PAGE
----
There is a story about four blind people who wanted to ‘see’ an elephant. (In some versions of the story, it is five people, in other versions, it is six). When the circus came to town, they got special permission from the animal trainer to experience the animal first hand.
The first person touched the side of the elephant and said “I am so happy; all my doubts are cleared. I can see that an elephant is like a brick wall”. The second, who touched the trunk, replied: “How can you say that? I can see from my own direct personal experience that an elephant is like a big snake.” The third person, at the tail, argued that an elephant resembled a piece of rope – while the person near the leg likened the animal to a pillar.
Then those four people began to argue. Each person was convinced that he was right because each was speaking from direct personal experience… and, in a way, he was right. Yet each person was wrong because of limited perception.
When it comes to relating to the Absolute, God, Ultimate Reality (whatever term you prefer to use), we are all like blind people. It is not possible to “put” the concept of the Infinite into your finite mind – we can only comprehend a part. Yet, we can use this comprehension to gain a deeper connection to the Whole.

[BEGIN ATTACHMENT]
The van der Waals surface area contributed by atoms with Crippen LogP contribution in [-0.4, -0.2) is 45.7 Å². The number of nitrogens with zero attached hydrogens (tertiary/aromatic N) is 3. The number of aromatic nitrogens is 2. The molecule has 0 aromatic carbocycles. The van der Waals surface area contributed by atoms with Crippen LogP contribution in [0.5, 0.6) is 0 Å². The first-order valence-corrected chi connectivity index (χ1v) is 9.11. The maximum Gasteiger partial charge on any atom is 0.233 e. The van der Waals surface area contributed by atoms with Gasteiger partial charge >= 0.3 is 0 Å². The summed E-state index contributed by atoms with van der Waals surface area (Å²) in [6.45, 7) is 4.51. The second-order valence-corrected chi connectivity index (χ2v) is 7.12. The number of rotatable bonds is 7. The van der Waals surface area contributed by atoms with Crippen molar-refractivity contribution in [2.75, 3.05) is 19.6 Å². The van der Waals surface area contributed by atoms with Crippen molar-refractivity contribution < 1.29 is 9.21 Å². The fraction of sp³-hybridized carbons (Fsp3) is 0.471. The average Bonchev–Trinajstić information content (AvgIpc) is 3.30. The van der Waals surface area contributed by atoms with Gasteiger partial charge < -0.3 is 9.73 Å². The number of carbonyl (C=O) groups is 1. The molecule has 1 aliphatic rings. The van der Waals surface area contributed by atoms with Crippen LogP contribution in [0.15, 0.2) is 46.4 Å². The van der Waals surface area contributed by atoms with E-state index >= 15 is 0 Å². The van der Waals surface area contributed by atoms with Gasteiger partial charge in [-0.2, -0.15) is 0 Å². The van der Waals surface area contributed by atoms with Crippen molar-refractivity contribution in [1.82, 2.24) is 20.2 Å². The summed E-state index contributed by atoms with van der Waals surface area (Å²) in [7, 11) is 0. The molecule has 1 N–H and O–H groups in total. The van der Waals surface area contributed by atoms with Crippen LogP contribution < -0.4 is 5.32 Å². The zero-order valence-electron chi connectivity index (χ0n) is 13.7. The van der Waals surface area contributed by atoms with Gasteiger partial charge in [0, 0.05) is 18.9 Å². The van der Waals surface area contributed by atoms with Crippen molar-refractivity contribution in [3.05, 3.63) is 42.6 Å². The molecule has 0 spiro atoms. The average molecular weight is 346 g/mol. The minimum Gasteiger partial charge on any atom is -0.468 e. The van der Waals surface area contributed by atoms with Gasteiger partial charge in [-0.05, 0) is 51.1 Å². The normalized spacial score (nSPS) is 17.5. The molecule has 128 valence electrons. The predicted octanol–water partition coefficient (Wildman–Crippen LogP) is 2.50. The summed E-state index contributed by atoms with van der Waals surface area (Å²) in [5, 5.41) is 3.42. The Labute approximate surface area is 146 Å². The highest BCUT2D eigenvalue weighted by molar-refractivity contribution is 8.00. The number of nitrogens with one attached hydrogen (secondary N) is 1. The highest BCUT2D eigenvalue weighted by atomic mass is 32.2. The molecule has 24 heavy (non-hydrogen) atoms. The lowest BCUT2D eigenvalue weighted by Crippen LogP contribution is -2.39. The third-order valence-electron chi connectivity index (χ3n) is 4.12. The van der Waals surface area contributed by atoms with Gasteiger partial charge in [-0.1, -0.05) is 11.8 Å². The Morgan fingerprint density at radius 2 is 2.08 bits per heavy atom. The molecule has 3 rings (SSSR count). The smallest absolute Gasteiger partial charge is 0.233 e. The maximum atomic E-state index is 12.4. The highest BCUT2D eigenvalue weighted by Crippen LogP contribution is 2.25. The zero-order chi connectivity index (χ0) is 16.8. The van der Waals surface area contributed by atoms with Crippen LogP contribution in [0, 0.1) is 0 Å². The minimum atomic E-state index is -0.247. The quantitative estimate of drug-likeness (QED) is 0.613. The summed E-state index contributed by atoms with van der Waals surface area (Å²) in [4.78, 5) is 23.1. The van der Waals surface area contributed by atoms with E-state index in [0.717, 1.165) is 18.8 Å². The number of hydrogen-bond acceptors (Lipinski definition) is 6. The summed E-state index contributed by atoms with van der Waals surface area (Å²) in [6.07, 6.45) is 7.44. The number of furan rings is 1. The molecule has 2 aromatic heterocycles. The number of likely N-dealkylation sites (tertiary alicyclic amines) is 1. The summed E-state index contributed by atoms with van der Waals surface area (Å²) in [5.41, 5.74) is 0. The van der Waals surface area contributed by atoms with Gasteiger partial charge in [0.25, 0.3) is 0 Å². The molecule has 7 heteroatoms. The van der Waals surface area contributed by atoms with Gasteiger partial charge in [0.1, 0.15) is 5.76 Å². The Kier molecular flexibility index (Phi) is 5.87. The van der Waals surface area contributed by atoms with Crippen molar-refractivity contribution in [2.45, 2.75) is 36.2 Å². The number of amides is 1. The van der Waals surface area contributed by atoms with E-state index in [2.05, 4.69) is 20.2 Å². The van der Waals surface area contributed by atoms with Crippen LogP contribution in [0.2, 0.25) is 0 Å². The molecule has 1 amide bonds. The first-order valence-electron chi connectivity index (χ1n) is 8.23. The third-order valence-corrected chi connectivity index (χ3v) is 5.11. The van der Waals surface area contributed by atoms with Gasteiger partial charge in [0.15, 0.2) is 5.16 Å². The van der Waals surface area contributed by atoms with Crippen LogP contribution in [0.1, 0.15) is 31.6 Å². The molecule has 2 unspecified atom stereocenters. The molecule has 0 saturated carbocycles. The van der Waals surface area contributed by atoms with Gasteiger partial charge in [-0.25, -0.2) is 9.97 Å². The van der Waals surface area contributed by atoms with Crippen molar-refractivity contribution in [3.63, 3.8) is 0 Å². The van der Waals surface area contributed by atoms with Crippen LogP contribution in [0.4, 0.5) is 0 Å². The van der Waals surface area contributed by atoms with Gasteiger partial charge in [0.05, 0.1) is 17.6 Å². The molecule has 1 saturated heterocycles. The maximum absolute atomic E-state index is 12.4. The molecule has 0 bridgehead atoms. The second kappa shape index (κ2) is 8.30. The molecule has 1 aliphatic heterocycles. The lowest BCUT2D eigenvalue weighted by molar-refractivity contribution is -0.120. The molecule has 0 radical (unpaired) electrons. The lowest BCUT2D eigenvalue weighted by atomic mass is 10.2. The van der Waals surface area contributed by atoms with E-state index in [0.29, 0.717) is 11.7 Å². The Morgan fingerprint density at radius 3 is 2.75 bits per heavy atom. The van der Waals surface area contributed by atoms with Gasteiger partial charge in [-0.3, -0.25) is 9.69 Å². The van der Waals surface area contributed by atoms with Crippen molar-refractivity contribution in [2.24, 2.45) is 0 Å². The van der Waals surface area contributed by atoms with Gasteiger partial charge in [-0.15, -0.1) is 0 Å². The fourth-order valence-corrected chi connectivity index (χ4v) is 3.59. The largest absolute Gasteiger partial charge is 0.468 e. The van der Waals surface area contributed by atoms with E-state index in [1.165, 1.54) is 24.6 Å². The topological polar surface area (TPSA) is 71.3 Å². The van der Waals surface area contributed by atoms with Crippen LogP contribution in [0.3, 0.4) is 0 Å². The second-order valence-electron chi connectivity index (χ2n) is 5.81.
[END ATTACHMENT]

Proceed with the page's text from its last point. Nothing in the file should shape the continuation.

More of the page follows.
Traditionally in India, each person has been taught to see God as his /her own Self. But understanding Indian cosmology, mythology and philosophy can be difficult for many Westerners. They seem to be full of contradictions and paradoxes. Indian philosophy and imagery do not easily translate into western terms. For example, don’t try to understand Durga by equating Her warlike attitude and calling Her the ‘Indian Athena’. To understand the Indian attitude towards feminine principle, you must develop an entirely new mindset. And I deeply believe that this understanding will bring added inspiration to your ongoing yoga practice – in whatever tradition you choose to follow.
Hence begins my storytelling (and analysis) this evening ...